Now imagine that the FBI believes the only reason you opened that post office box was to receive communications as part of an al Qaeda plot to blow up gas stations and fuel tanks in the Baltimore area. Imagine, too, that during the course of the FBI’s 18-month surveillance of you and your husband, they discovered that, during the summer of 2001, one of your former Muslim acquaintances from Boston had been wired $20,000 from Saudi Arabia (a sum which, according to the explanation given by a Saudi official to the Boston Globe, was sent to pay for medical treatment for the man’s wife). Lastly, imagine that, the FBI believes that this $20,000 is connected to a purported diamond smuggling trip, made by a mysterious woman in the summer of 2001, to fund al Qaeda operations. According to the FBI, that mystery woman is you.
To this story add water, then quickly spin
It is now March 28, 2003. Just a week earlier, on March 20th, the U.S. invaded Iraq. Several weeks earlier, on March 1st, the alleged architect of 9-11, Khalid Sheikh Mohammed, was captured. It seems that — during one of his 183 waterboard interrogation sessions — your name came up. Such confessions do not arise out of the blue.
Here’s how it works: The interrogators accuse the detainee of a crime, supplying him/her with the details of the alleged crime (e.g. flying to the sabbath on a broomstick or plotting to blow something up). The detainee is then — over a period of minutes, hours, days, weeks, months and/or years – beaten, cut, sliced, subjected to electric shock, freezing cold, left naked and forced to stay awake for days on end, hung from the ceiling by his wrists, starved, suffocated, water-tortured, and/or threatened with rape or death to himself, his wife or his children (who may, indeed, be heard screaming in an adjoining room) and otherwise tortured, threatened, humiliated and terrorized until he confesses to the crime(s). Next, the interrogators demand the names of his co-conspirators – supplying the detainee with the names and specifics of their alleged crimes (e.g. supplying broomsticks or bombs to other witches). He is then tortured until he tells the interrogators what they want to hear. New arrests follow. The accused co-conspirators are likewise tortured into confessing crimes and fingering still more co-conspirators. New arrests follow….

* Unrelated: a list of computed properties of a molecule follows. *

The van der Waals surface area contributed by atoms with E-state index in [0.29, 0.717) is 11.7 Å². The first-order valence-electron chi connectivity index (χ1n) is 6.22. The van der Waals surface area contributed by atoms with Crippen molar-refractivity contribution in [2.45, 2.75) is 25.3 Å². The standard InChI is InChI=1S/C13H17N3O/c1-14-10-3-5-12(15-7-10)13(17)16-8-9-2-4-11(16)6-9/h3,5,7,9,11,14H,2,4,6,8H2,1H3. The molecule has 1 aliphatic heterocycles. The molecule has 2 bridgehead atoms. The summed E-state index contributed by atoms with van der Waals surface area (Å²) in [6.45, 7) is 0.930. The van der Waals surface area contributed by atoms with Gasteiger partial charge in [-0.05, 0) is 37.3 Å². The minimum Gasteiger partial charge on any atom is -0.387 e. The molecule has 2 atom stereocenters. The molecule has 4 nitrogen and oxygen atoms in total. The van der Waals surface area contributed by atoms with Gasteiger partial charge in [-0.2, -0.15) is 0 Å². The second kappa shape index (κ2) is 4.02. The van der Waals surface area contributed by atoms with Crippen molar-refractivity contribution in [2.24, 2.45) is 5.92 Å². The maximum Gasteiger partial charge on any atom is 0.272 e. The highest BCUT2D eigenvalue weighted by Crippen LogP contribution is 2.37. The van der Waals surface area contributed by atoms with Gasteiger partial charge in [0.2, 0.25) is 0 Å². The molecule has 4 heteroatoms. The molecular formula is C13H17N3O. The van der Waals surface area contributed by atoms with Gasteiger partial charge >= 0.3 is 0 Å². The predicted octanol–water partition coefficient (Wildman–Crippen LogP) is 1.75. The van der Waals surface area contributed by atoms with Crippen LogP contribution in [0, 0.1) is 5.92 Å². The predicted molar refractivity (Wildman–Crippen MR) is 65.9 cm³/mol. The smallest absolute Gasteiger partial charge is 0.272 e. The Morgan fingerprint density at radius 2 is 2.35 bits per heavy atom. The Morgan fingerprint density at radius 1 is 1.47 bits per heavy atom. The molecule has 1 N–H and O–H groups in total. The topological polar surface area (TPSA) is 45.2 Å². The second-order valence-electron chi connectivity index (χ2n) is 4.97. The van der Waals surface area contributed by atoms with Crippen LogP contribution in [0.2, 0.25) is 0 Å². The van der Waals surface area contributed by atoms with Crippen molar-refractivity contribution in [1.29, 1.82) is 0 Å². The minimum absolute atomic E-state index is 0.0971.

Your name is Aafia Siddiqui, and you have just been fingered (albeit under torture) by none other than Khalid Sheikh Mohammed. It is March 28, 2003. You have just left your mother’s house, with your three children, to visit your uncle in Islamabad. Only, you never arrive. Over the next several days, your name is broadcast in headlines around the world. According to a statement by the FBI, which had issued an alert for you only 10 days earlier, you were apprehended in Karachi, Pakistan and were being held for interrogation at an undisclosed location. A few days later, the FBI retracts this statement, saying that — despite their initial optimism — it was a case of mistaken identity. They had not captured you, after all.